Virulence Traits Contributing to Pathogenicity of Candida Species
Journal of Microbiology & Experimentation
Candida is the unique opportunistic mycotic pathogen that has adapted variety of mechanisms to establish itself both as commensal and pathogen in humans. This yeast like fungus presents in many clinical forms, ranging from superficial manifestations involving the skin, nails and mucosal surfaces to deep seated infections involving various internal organs and disseminated diseases. Although Candida spp. can initiate infection in both immunocompetent and immunocompromised hosts, the incidence of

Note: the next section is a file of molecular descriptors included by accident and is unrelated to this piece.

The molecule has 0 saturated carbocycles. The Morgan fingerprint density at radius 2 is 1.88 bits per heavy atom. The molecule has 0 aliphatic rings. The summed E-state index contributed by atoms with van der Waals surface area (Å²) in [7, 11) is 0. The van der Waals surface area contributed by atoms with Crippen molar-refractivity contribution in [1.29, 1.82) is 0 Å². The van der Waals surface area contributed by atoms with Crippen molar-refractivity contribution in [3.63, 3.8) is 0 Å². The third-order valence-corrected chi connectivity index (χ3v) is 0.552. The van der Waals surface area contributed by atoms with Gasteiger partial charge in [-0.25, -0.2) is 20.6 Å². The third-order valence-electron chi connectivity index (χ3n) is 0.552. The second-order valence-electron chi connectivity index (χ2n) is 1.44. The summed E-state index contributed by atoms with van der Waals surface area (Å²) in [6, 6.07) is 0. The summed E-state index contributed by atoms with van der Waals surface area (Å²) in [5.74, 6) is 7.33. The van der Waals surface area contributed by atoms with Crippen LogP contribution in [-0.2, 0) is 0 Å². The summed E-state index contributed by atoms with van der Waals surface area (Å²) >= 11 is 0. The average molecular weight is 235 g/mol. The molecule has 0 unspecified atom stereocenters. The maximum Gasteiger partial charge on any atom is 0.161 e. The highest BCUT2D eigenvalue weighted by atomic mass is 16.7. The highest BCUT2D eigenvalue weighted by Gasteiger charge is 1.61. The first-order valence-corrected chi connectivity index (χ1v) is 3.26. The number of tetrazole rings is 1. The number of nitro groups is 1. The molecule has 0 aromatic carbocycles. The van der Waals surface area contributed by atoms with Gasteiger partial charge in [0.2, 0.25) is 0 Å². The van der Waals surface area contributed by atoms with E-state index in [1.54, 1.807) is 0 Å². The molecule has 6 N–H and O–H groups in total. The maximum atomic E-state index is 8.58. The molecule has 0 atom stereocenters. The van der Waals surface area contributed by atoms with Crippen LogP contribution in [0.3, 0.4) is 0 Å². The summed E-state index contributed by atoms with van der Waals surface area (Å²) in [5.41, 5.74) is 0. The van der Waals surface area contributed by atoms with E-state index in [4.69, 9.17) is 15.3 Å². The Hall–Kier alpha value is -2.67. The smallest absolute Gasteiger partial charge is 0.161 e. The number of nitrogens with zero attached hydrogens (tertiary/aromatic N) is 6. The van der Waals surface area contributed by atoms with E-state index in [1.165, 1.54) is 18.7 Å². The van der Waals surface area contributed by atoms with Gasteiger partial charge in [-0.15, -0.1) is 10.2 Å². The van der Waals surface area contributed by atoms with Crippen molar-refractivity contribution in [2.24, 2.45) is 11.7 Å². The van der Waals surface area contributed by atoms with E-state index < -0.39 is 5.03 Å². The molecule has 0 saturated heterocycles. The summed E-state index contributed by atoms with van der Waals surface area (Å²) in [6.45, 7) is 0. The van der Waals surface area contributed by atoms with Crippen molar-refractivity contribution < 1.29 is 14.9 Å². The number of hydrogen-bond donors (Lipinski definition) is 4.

... andidiasis is usually high in immunocompromised patients. Therefore the role of Candida in overall process of initiation and progression of infection was considered to be passive. However, recently this concept is revamped and it can be now stated that Candida actively participates in the pathophysiology of establishment and progression of infection through the mechanisms of aggression known as virulence factors. Some of these virulence factors help in colonization or initiation of infection while others aid in progression of infection or dissemination in host tissues. Adherence to host tissues, biofilm formation on medical devices and secretion of ectohydrolases are some of putative virulence traits of Candida spp. Although virulence factors contributing to pathogenicity of Candida albicans is well studied, the search through available literature has revealed a dearth of information on virulence factors of non albicans Candida (NAC) spp. The identification of virulence attributes unique to a particular Candida spp. is very important to understand the pathogenesis and epidemiology of candidiasis.